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Where to Send Paycheck Prior to Getting Sued?


Runnin
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Thanks to the members of Creditboards for letting me join...I'm hoping someone can tell me where I should be depositing my paycheck in advance of an expected lawsuit/judgement. Basically, I'm going to be sued for a large amount and I know I don't have a leg to stand on. I want to get out ahead of it and learn where to send my direct deposit so that it can't be frozen. I live in a non-garnishment state, so I know garnishment isn't an option. But they CAN freeze any bank account. Is there a way to send my pay to a prepaid debit card or something without my name on it? I don't know if getting a paper check will be an option for me. 

 

Thanks in advance and I look forward to using this resource a ton in the coming months!

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From experience when I did payroll for three dealerships, we required direct deposit with absolutely no exceptions. There were always some people who simply did not trust banks or just could not establish a bank account for checking.  I just had them go to a store and buy a debit card that they could load money on to.   Payroll simply did an ACH overnight to their debit card.   '

 

I don't know the particulars about whose name was on the debit card and all, I just got the account numbers for the transmittal.

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Your payroll options will rest with your employer.  I would suggest asking your HR person.  You don't need to tell them anything about pending litigation.  Just indicate that you were looking at changing banks and wanted to know if they can do a paper check. 

 

The size of your business will be the primary driver here. 

 

You ALSO need to realize that there is often a sizeable gap between being served and when the gavel bangs awarding judgment to the Plaintiff.  There are plenty of opportunities to settle in the interim.  And while pre-judgment attachment/levy actions CAN occur in some jurisdictions, it is usually not something that is going to happen on consumer debt. 

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Thanks so much everyone for the information. I was under the impression that if my name was on an account (regardless if someone else's was on it), then it could be frozen/levied. I don't make much money and I can't afford an attorney so my guess is, they'll obtain a default judgement once this comes down the pipe. I wonder if a prepaid debit card is an option if I can't get a paper check? 🤔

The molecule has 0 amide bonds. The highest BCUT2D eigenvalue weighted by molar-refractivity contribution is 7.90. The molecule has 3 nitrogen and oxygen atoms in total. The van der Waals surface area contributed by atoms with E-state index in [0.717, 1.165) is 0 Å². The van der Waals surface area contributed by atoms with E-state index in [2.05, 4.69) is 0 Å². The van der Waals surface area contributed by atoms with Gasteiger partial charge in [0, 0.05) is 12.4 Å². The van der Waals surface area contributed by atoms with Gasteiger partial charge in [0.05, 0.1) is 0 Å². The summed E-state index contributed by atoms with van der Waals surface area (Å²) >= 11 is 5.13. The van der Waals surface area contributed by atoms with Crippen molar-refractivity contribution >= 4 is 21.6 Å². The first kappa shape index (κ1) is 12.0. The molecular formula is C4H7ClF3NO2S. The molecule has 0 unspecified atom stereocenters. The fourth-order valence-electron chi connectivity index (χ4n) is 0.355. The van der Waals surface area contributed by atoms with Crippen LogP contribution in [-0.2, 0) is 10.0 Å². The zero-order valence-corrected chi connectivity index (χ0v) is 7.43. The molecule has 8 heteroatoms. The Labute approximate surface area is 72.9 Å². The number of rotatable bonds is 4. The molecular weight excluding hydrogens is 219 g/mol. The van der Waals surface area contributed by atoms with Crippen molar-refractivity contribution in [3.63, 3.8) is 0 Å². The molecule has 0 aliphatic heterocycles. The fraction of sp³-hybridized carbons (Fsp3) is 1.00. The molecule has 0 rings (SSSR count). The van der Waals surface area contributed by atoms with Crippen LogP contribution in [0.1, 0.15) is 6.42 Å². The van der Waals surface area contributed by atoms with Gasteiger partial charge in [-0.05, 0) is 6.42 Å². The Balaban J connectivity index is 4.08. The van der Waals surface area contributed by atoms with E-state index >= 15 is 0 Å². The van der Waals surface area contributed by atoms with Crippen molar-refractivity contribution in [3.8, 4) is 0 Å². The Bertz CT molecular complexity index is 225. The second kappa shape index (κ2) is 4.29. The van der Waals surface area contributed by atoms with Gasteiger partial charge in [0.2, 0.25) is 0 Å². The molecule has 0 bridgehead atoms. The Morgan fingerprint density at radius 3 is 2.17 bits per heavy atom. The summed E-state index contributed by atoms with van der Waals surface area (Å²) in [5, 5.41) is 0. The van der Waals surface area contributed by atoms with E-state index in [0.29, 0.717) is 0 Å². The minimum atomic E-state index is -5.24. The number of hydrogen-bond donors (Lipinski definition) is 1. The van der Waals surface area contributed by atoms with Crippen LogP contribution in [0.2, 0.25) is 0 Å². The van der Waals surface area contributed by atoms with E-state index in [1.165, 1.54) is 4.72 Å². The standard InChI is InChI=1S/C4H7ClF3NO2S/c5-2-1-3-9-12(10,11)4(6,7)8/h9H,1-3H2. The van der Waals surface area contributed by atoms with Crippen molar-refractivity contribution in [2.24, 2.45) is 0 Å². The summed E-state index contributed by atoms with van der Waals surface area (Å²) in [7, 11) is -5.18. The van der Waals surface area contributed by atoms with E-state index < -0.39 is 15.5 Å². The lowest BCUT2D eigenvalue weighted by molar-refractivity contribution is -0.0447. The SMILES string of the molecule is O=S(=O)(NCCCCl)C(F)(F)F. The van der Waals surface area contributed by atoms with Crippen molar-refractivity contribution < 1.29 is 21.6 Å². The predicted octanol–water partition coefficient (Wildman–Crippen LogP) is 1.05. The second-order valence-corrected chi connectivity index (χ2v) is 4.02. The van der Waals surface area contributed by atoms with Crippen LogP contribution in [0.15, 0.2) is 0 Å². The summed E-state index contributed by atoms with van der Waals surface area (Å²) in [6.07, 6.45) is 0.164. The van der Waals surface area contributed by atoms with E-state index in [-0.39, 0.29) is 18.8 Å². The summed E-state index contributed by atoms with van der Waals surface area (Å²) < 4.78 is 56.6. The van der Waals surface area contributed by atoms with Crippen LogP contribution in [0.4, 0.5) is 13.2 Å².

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2 hours ago, Runnin said:

Thanks so much everyone for the information. I was under the impression that if my name was on an account (regardless if someone else's was on it), then it could be frozen/levied. I don't make much money and I can't afford an attorney so my guess is, they'll obtain a default judgement once this comes down the pipe. I wonder if a prepaid debit card is an option if I can't get a paper check? 🤔

You need not have counsel to be able to 1) file a Respondent's Original Answer or 2) enter into negotiations with a Plaintiff. 

 

The only people getting defaults should be those who simply play ostrich and do nothing after being sued. 

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3 hours ago, Runnin said:

Thanks so much everyone for the information. I was under the impression that if my name was on an account (regardless if someone else's was on it), then it could be frozen/levied. I don't make much money and I can't afford an attorney so my guess is, they'll obtain a default judgement once this comes down the pipe. I wonder if a prepaid debit card is an option if I can't get a paper check? 🤔

 

Read the packaging very carefully. Make sure it specifically mentions that you can set up direct deposit on it.

 

Make sure you get something with no ATM fees.

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3 hours ago, Runnin said:

Thanks so much everyone for the information. I was under the impression that if my name was on an account (regardless if someone else's was on it), then it could be frozen/levied. I don't make much money and I can't afford an attorney so my guess is, they'll obtain a default judgement once this comes down the pipe. I wonder if a prepaid debit card is an option if I can't get a paper check? 🤔

 

You are correct in that if it is a joint account they can attach it for the debt via bank levy.  Worse the person on the account with you can have their assets in the account frozen while they seek to undo it and prove their money is not attachable.  If you choose the best prepaid debit card that isn't fee based or with a lot of restrictions you can have your paycheck sent to that.  When you open one of those accounts you do have to give a SS#.  While they are not nearly as easy to find as a bank account they are not invisible.  What this won't prevent is them doing a debtor's exam.  You have to respond to that because failure to do so can result in an arrest warrant for failure to appear and answer.  That means you would have to disclose the debit card you have your wages sent to.  Whether you could get your paycheck switched to another account after the debtor's exam and before they send levy paperwork to the debit card entity is another potential hurdle.  

 

One thing that has not been mentioned so far:  bankruptcy.  If this debt is large enough you might want to do a consult with a couple of BK attorneys.  Most do an initial one for little or no cost.  It could be a lot less stress to simply file and wipe this out depending on the rest of your financial picture and if the debt is eligible to be discharged in BK.  

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This will not work. If they get a judgment, they will proceed to a debtor's exam, in which you will have to reveal your employment status. Failure to do so will result in a contempt of court citation and more problems. They will file a garnishment with your employer; the money will be deducted from your paycheck before it is even deposited. You get the remains. You can find a bank on the moon; it won't help. They already thought of this decades ago.